Snow has affected our solar production much more than I expected it would in our first winter with a 5.59 kW solar system on our Aurora, Colo. rooftop.
No one, including solar companies, has really paid much attention to the issue of snow on solar panels. The conventional wisdom – which, by the way, in our case is just plain wrong – is that snow slides quickly off of panels in sunny conditions.
The lack of attention to the issue of snow on solar panels and the misinformation about it is a primary reason I’ve been writing about our own experience with snow on solar panels this winter. Call ours a case study in snow on a central-inverter, string-based solar system during a Colorado winter.
Case study in snow on solar panels As a participant observer in this case study, I’m very definitely learning as I go along. Among the things I’ve learned so far:
If your roof pitch is below 30 degrees, snow probably won’t slide off panels very quickly; it’ll take days to melt — even in 100 percent sunny conditions;
At least in Colorado, where snowfalls are often followed by cold, sunny days, you can lose a lot of production to snow if you let it sit until it melts;
It can be very difficult, if not impossible, to remove snow from one’s solar system, depending on your specific solar set-up;
The 23-foot Mr. Longarm is a decent solution to helping us clear part of our solar system, but I can only reach half of our system with it – and I have to climb up a ladder in order to do so;
It might have been a good idea to design our 5.59 kW system differently so that we could have easier access to the upper of two 13-panel strings;
Tigo Energy module maximizers, which, like micro-inverters get around the frankly ridiculous production limitations of a central inverter system which mean a single low producing panel brings an entire string to a grinding halt, are another good option for those in snowy climates;
Yes, snow IS a shading issue – a very big one, and one I believe solar companies tend to pay insufficient attention to;
Learning as we go I learned a couple of new things after our most recent snowfall:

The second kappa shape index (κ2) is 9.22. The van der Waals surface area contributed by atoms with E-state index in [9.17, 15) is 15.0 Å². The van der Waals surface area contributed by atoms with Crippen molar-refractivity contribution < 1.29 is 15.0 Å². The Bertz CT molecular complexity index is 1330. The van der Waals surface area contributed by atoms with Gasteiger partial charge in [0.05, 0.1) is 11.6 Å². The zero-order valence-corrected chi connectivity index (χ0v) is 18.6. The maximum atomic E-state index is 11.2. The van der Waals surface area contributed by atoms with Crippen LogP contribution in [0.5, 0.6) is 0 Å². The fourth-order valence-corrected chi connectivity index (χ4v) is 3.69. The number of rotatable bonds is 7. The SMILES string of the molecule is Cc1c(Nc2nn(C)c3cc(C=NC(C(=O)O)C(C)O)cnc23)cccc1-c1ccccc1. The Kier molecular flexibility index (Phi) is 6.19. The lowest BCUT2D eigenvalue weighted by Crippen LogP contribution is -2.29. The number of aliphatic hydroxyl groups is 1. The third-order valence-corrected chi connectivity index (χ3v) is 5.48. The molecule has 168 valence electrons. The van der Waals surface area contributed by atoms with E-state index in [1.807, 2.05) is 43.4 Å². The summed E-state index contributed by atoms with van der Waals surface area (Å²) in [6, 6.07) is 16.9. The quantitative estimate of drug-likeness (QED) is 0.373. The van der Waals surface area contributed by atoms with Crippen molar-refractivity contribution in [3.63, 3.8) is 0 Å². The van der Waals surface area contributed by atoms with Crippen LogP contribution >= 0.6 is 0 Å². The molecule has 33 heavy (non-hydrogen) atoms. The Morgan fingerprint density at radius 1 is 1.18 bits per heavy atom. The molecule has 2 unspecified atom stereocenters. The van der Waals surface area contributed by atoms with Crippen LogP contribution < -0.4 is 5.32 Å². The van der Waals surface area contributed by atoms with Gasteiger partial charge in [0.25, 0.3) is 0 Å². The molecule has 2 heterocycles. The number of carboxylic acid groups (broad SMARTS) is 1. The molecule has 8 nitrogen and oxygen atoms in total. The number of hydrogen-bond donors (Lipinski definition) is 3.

Watch your weather forecast closely and frequently;
If you’re going to brush snow off your system, don’t wait too long – or it might turn to ice;
I decided not to sweep about one inch of snow off our lower 13-panel array Monday morning because the forecast I’d read online the night before indicated it was going to snow all day on Monday.
It didn’t snow at all on Monday during the day. It was cloudy, but I estimate that we still would have produced about 10 kWh from our lower array if I’d swept it on Monday morning before I went to work.
I let the one inch of snow sit, assuming more would fall, which, again, it did not. And the snow turned to a crust of ice, which I could not sweep away with the Mr. Longarm this morning.
Lost kWh Today is another cloudy day here on Colorado’s Front Range (the sun is sometimes breaking through), with some minor flurries, none producing any measurable accumulation.
So, I estimate we could have produced another 10 kWh today from our lower string, had I swept it on Monday morning. That’s 20 kWh lost because I failed to re-check the weather forecast on Monday morning and did not sweep the snow off our lower 13-panel string at that time.
Yes, I know 20 kwh isn’t a huge amount, but it is 2 ½ days worth of electricity use in our still pre-EV home. It’s also about 80 miles of EV driving, or the equivalent of 3 ½ gallons of gasoline not burned if those 20 kWh were to be used to power an EV.
Snow on solar panels does matter Our kWh lost to snow are starting to add up, as you can see by the table at the end of this entry. Multiply our loss by tens of thousands of solar systems, and it the lost kWh are much higher — in the hundreds of thousands of kWh, possibly millions, in the U.S..
Thankfully, someone is finally starting to take snow on solar panels seriously. Researchers at St. Lawrence College and Queen’s University in Ontario have conducted a preliminary pilot study on snow and solar panels. They’re planning to use the results as a guide to conduct a more extensive and rigorous study.
As Adegboyega Babasola, lead researcher at St. Lawrence College’s Sustainable Energy Applied Research Centre, notes, “There have been very few comprehensive studies performed which attempt to quantify the effects of snowfall, and none which provide universally applicable estimations of snow-related losses.”
Sweeping the snow off solar – An ongoing tally of kWh gained & lost
Date and time of snow sweeping (lower of 2 13-panel strings of 5.59 kW system only)
Estimated kWh gained from sweeping (gain may have been across multiple dates)
Dec. 30-31, 2010
2 ½ inches
Jan. 1, 2011 12:30 p.m.
Jan. 9-10, 2011
Jan. 10, 2011, 8:30 a.m.
Jan 19, 2011
Jan. 20, 8:15 a.m.
Jan. 31, 2011
Feb. 1, 9 a.m. (roof too icy; failed to sweep much snow off)
0 kWh (failed snow clearing attempt due to icy roof conditions)
Feb. 5-6, 2011
Feb. 6, 9 a.m. (from ladder with 23′ Mr. Longarm)
Feb. 7-8, 2011
Feb. 9, 8 a.m. (from ladder with 23′ Mr. Longarm)
(12 kWh of additional production missed on 1st day due to slivers of snow left on on few panels — minuses of central inverter system)
March 6-8, 2011
March 8, 8 a.m. (from ladder with 23′ Mr. Longarm)
(waited too long to sweep snow away and it turned to ice, which was unsweepable)
Running total kWh savedas a result of sweeping snow off 13-panel garage roof string
Running total kWh lost as a result of not sweeping snow off 13-panel upper roof string
Running total of additional kWh lost as a result of limitations of central inverter system
Running total of estimated kWh that could have been produced with immediate, 100-percent post-storm clearing of snow from entire 5.59 kW system
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